With time ticking away now and still without a crossing we had seen all our other main targets so we started putting all of our chips on the Mara River, cruising around looking for a build-up of animals. We did see some crossing-related action. A poor beleaguered zebra was being shadowed by three hyaenas. It turned and we could see why. Half of one of its flanks was hanging off a large open wound, thought to have been inflicted by a crocodile. Judging from the size of the wound it must have been a big one. Added to that it had a compound break to one of its hind ankles. It was doomed. To cut a long story short it got eaten alive by the hyaenas and then was reduced to a pile of bones by a horde of vultures within a few hours. Not all of our folks wanted to watch its demise, so we left the second vehicle to it and went off to look for something else. We were rewarded with a lovely view of Cavendish’s Dik-dik down by the river. Typically brief. A pair of Grey Crowned Cranes was another very welcome bonus on the opposite side of the Mara at Lookout. Water Thick-knee on the riverbank at Wild-eye Crossing was also new as was a Vervet Monkey family and some nice looks (if that is not a contradiction) at Helmeted Guineafowl. We had a few repeats in the form of Black-bellied Bustard, Yellow-throated Sandgrouse, Spur-winged Lapwing and Black-backed Jackal. Smaller birds that strayed into camera range included Slate-coloured Boubou and White-browed Robin-Chat, also at Lookout. A distant lion kept the lionometer ticking over and another little gang of Banded Mongoose was seen. After lunch we had a short walk in the private wing of Entim Camp, seeing a vision in turquoise, Woodland Kingfisher as well as some duller bird species – Crested Francolin, Grey-headed Sparrow, Speckled Mousebird and Go-away Bird. Violet-backed (or Amethyst) Starling was brighter, but the males did not disgrace themselves for us unfortunately. The afternoon safari quickly became a session photographing the beautiful female Leopard ‘Luluka’ again as she made her way along a streambed, pausing on several mounds. We managed some even better photos of her today. Also of note was a point-blank Wood Sandpiper in a small algae-filled pool by the track – one wonders where the forest bog it spent the summer in was? Red-necked Spurfowl also gave itself up for the cameras this afternoon and we enjoyed a terrific Elephant sunset with a nice band of cloud creating some ‘god light’, followed by some blue hour images taken in the opposite direction. Fab-u-lous! The now familiar evening flight of Wattled Starlings from the plains towards the river took place again.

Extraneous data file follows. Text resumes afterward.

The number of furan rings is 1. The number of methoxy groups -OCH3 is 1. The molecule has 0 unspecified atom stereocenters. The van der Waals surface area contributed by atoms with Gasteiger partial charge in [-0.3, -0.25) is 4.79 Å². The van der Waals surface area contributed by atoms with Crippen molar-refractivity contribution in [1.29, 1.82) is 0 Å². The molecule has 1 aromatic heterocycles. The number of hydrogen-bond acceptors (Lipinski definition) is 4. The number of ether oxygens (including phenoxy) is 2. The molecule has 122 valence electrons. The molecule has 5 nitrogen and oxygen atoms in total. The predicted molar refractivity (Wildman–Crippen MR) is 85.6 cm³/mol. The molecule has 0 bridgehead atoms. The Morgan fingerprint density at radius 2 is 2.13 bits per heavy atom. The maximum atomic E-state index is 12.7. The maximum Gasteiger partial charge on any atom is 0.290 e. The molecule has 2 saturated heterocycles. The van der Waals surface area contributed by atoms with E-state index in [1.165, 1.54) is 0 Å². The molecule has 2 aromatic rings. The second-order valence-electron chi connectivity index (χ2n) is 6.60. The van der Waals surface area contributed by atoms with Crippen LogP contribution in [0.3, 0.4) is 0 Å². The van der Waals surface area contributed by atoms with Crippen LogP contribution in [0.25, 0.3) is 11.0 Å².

Well, the prospect of a crossing was starting to look bleak so we decided to revisit our favourite breakfast spot the following day, the BBC filming location by the Mara River north of Governor’s Camp. We might as well spend our time enjoying ourselves, even if the main reason for our visit to the Mara remained out of reach. It also gave us another chance at a couple of things which had eluded us so far. It transpired to be a very good choice. The Topi pride of Lions was much more co-operative this morning! They were out in force again on Paradise Plain and afforded group action shots and portraits on some large termite mounds before they decided to chase a couple of hippos that had strayed from the river to the small waterholes. One of the hippos made a break for it and managed to slip away, some of the pride giving only a half-hearted chase, but the other chose to stay in the deeper water in the middle of a waterhole, safely far enough from the edge and the young Lions tormenting in. The whole pride gathered here now, it would occasionally bellow at the Lions and make a fake charge to the water’s edge, scattering them before it. Eventually the older Lions all fell asleep, leaving only the naughty youngsters who continued to annoy the three-ton beast. They had apparently eaten a large zebra a couple of days before so were probably not that hungry. They even turned down the chance to hunt a large buffalo that wandered past them, oblivious to their number it seemed. It soon picked up pace when it realised the danger it was in and trotted off. What a fantastic encounter this was – one of the highlights of the tour! Other photo opps followed enroute to Governor’s, a pair of gorgeous Grant’s Gazelles, Black-winged Lapwing (a high count of around 30) and our best Secretarybird of the trip, a pristine adult high stepping through the long grass not far from the airstrip. We flushed a flock of 9 Yellow-throated Sandgrouse at a bush stop and at the BBC breakfast spot a Long-crested Eagle showed up. Little Bee-eater was again very close and photogenic and a pair of Pied Kingfishers was on the riverbank. African Elephant families were in Musiara Marsh, as were waterbuck and several buffalo. Maasai Giraffes were particularly good against a woodland backdrop and we watched as a bull Elephant in musk chased them around, the silly sod. Happily he didn’t come anywhere near us! On the long return to Entim, we had another puncture on Paradise Plains, fortunately with no Lions still around although we did see three young Lions later, closer to Entim itself. In the afternoon we searched the Ashnil area again seeing African Grey Flycatcher and the gaudy Golden-breasted Bunting for the birders, but both were merely record shot material. Lilac-breasted Roller and Helmeted Guineafowl both afforded repeated opportunities before we got some hot news that the private wing folks had a Serval on Pose Plains. We went straight there, took the baton and had it to ourselves for about half an hour in lovely flat afternoon light. Magic! It was another exercise in patience, waiting for a gap in the one million gras stems but we took our best photos by far of this amazing stilt-legged cat this afternoon. We passed it on to our second vehicle, who eventually joined us and we headed off to look for a sunset spot. An African Marsh Owl around 400m away gave some flight views before we left it alone and we managed some nice zebra herd photos before the rather subdued cloudy sunset. So ended yet another incredible day on the Mara. There is nowhere else quite like the East African plains!